View Full Version : Christmas in Virginia, 1861

08-16-2004, 08:09 PM
MEMPHIS DAILY APPEAL, January 6, 1862, p. 3, c. 1

From Leesburg.

Leesburg, December 27, 1861.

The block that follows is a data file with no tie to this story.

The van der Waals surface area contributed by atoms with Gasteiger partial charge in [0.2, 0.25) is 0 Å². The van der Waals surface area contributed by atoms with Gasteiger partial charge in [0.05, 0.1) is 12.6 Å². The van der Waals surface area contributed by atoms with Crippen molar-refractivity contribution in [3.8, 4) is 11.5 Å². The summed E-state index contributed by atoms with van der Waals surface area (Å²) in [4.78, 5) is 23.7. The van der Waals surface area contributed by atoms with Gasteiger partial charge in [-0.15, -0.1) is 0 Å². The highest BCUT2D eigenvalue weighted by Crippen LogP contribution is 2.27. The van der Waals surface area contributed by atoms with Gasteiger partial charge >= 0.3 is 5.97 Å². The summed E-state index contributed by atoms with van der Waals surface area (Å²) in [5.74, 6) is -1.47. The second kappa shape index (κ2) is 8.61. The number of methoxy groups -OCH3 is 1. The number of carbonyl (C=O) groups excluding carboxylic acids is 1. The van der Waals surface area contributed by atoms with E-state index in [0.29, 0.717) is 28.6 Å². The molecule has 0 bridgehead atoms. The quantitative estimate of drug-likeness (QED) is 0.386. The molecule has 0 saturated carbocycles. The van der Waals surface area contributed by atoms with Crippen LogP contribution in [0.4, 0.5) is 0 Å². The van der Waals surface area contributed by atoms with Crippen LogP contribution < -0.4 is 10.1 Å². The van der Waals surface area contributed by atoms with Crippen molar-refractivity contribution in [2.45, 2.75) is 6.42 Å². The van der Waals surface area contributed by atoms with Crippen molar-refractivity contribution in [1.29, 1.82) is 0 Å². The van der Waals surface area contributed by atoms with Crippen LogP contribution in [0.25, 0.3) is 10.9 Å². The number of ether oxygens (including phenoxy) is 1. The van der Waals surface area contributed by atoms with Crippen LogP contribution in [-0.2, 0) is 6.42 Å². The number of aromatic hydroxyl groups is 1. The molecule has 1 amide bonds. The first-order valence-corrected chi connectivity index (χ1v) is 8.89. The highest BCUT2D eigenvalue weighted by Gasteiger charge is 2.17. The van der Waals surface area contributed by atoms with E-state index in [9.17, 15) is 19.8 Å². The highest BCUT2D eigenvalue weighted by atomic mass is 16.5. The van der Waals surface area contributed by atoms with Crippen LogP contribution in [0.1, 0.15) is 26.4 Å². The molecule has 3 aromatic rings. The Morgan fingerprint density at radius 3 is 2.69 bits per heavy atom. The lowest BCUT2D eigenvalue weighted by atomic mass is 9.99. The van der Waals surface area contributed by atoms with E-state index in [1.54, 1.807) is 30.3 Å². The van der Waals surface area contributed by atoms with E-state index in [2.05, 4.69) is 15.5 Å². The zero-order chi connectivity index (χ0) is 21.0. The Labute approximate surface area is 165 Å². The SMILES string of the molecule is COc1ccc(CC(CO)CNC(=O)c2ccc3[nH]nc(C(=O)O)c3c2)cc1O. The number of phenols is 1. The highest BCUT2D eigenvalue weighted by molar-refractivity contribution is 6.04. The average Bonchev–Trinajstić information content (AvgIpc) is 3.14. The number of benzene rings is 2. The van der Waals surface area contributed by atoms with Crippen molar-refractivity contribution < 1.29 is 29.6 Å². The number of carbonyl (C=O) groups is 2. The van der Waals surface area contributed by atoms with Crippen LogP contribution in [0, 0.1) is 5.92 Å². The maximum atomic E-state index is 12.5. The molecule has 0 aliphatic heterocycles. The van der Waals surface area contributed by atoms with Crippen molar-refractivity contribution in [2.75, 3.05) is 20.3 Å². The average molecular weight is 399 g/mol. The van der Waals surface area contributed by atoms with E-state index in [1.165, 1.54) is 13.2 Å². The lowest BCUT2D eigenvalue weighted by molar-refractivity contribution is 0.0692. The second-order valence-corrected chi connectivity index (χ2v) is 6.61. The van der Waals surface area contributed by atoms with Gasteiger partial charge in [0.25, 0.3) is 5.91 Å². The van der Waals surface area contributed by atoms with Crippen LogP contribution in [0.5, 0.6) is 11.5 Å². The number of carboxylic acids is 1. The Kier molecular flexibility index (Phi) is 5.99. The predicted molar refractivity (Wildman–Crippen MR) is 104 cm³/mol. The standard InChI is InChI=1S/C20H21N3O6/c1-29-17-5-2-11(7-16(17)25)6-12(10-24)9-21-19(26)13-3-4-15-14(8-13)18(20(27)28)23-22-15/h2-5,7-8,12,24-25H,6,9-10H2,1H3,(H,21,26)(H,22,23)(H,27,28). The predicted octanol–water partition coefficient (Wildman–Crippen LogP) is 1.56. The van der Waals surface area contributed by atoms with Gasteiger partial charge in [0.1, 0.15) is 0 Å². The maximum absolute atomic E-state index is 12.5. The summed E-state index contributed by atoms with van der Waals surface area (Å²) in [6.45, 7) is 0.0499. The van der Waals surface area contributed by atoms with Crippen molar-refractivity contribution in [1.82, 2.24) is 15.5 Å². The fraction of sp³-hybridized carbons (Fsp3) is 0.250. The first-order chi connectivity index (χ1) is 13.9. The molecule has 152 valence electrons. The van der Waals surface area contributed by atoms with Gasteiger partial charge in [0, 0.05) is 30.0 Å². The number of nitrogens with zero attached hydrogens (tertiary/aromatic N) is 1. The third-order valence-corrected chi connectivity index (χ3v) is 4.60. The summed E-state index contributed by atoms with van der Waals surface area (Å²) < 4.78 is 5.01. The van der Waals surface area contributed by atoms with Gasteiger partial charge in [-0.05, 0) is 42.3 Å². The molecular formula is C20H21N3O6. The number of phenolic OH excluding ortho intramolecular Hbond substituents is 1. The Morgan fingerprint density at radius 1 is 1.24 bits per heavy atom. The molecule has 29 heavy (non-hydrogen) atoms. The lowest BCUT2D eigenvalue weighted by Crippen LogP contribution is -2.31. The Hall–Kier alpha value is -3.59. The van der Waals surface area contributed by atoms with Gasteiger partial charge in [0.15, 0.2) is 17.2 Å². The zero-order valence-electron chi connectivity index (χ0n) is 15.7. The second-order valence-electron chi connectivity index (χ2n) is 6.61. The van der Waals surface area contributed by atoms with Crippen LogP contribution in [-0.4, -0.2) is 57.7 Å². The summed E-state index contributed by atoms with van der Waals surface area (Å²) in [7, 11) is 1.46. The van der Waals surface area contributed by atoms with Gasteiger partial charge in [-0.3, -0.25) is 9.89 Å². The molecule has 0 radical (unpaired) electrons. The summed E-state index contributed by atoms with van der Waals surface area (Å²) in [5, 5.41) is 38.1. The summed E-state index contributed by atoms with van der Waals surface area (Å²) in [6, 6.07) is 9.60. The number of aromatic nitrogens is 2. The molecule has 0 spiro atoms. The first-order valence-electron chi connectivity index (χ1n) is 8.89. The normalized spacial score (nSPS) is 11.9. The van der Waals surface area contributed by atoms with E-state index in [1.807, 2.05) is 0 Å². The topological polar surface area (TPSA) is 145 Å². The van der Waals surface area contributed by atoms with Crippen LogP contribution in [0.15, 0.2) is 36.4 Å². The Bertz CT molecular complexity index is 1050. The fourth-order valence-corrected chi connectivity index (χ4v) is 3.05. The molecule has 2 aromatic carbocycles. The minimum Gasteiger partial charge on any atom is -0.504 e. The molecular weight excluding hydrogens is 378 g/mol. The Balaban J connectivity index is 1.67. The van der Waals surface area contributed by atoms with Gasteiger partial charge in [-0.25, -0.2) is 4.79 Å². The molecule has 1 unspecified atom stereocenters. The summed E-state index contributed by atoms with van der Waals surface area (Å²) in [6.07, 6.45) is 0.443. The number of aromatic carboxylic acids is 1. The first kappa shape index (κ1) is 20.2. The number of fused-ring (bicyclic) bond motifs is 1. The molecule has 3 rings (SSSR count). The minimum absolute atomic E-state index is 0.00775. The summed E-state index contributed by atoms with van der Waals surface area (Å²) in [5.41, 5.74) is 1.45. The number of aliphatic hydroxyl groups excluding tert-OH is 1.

Editors Appeal: If a stranger from the North or South was to honor our camps with his presence, and to daily note the philosophic indifference manifested for all change of season, climate and the thousand and one petty annoyances to which all are more or less subjected in the monotonous routine of camp and military life, they could not but arrive at the conclusion that military service had hardened us into a bona fide regiment of stoics, among whom Diogenes and his immortal washing tub, would not be considered worthy to associate. Whether lying out in several inches of water, or travelling and fighting on the shadow, rather than the substance of daily rations—in sunshine or storm, by running stream, or on the bleak, frost-covered mountain side, blanketless and supperless—these youth, reared in luxury and wealth, seem utterly indifferent to every change and reckless of the fortunes of to-morrow. Simple in their tastes and desires indifferent to hardships and fatigue, they withstand every inclemency of weather and laugh good naturedly at all the real or imagined short comings of those asses, the quartermasters and commissaries. Give them their beef and bread, and plenty of fire wood—pay them once in three or four months, and not forget to give them plenty of rye—(coffee, of course I mean,) and I guarantee that Messieurs les Yankees will think twice before assailing them in the tented field. While I now write, preparations are going on for "winter quarters," and the sounds of axes and falling timber are resounding through the woods on every hand. Game cocks tied to the tent by one leg, are crowing defiantly at all directions—chicken fights are progressing in every sunny spot, while violins and circles of dancers are scattered in every warm and dry location, while others roar out bachanalian and war-like strains from every tent. It is Christmas! Far away from friends and home, these brave and simple-hearted volunteers make the welkin ring with their boisterous mirth—huge logs are crackling and roaring on camp fires—pots are boiling, and bubbling, and hissing for egg-nog, beef and pork are frying, and bread is baking—the regimental band has been imbibing, and is now playing away with great gusto, while some have formed setts for quadrilles to be danced by the fire light. It is Christmas! Groups are reading the newspaper and deciding the fate and progress of the war officers, and men are hobnobbing over the social glass; negroes are busy and gaseous over a pyramid of pots and pans, while their ear-splitting laughter and incessant rolling of the eyes gives positive assurance that they have made acquaintance with something stronger than water. Boxes, and bales, and trunks, and parcels have come from "home"—coats, and blankets, and boots, and hats are hawked about, and swapped, and sold, and tossed about, while long letters from the "Governor," and short ones from "sweethearts" are read, and praised, and laughed at, while "pay day" coming on the morrow, cheers are given for the quartermaster, and stentorian groans for the inartistic or tardy cash. It is Christmas! Friends with mysterious bundles and parcels, hid under the coat, arrive from town, and dive therewith into the depth and recesses of the tent, and hide them under the straw—friends with turkeys, and fowl, and a hundred other things, meet together and do hungry justice to the same, while songs and stories go the rounds of tents and camps, and everybody laughs, and everybody is "jolly" except the poor and unfortunate frost-covered sentinel, who, with muffled form and a very red nose, walks his lonely rounds and grins at what he cannot then enjoy. It is Christmas time, and even the lean, lank, solemn looking parson unbends in dignity for the occasion, and while forming one of a circle round the blazing logs, cup in hand, essays to joke, but being "coughed down" for the attempt, winks ominously at the egg-nog, and apostrophises largely on the vanity of things generally. The colonel, too, and the lieutenant, and the shrill-toned, brisk and soldierly adjutant smoke their Havanas on the portico of "headquarters" with solemn dignity, while the French band-master electrifies a knot of youngsters with all sorts of "impossibilities" on the trombone. It is Christmas time, and coming but once a year none care for expenses. The Yankees are the last persons thought of—cock-fighting and egg-nog, and story-telling are the prime order of things, just now, and despite all the parson says, and notwithstanding the "starchiness" of full-blown officials, rye and "egg fruit" are decidedly in the ascendant, and more than that has no baneful effect, since it simply tends to revive old associations and strengthen those bonds of brotherhood which has indissolubly linked us for ever to the fortunes of our country.